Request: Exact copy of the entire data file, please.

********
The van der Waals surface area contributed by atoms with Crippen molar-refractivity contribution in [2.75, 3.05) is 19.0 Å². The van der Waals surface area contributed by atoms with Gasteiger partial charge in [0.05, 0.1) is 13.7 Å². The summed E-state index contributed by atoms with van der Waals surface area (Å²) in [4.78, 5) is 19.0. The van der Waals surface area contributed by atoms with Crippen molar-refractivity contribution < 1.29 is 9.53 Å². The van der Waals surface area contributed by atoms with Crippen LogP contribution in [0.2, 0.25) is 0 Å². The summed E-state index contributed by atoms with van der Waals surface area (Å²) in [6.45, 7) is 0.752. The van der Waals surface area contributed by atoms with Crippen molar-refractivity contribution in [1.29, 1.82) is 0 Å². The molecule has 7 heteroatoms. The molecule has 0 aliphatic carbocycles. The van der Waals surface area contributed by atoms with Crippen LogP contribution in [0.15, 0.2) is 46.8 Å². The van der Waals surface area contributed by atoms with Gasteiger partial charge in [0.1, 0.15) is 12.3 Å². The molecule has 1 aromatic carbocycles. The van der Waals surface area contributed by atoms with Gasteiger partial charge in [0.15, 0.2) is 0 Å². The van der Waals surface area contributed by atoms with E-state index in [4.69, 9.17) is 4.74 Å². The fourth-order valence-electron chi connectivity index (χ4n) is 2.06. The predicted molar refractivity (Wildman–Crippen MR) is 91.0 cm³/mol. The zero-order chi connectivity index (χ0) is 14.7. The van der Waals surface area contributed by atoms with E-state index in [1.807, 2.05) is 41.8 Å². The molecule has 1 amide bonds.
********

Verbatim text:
The van der Waals surface area contributed by atoms with Crippen molar-refractivity contribution in [2.75, 3.05) is 19.0 Å². The van der Waals surface area contributed by atoms with Gasteiger partial charge in [0.05, 0.1) is 13.7 Å². The summed E-state index contributed by atoms with van der Waals surface area (Å²) in [4.78, 5) is 19.0. The van der Waals surface area contributed by atoms with Crippen molar-refractivity contribution < 1.29 is 9.53 Å². The van der Waals surface area contributed by atoms with Crippen LogP contribution in [0.2, 0.25) is 0 Å². The summed E-state index contributed by atoms with van der Waals surface area (Å²) in [6.45, 7) is 0.752. The van der Waals surface area contributed by atoms with Crippen molar-refractivity contribution in [1.29, 1.82) is 0 Å². The molecule has 7 heteroatoms. The molecule has 0 aliphatic carbocycles. The van der Waals surface area contributed by atoms with Crippen LogP contribution in [0.15, 0.2) is 46.8 Å². The van der Waals surface area contributed by atoms with Gasteiger partial charge in [0.1, 0.15) is 12.3 Å². The molecule has 1 aromatic carbocycles. The van der Waals surface area contributed by atoms with Gasteiger partial charge in [0.15, 0.2) is 0 Å². The van der Waals surface area contributed by atoms with E-state index in [4.69, 9.17) is 4.74 Å². The fourth-order valence-electron chi connectivity index (χ4n) is 2.06. The predicted molar refractivity (Wildman–Crippen MR) is 91.0 cm³/mol. The zero-order chi connectivity index (χ0) is 14.7. The van der Waals surface area contributed by atoms with E-state index in [1.807, 2.05) is 41.8 Å². The molecule has 1 amide bonds.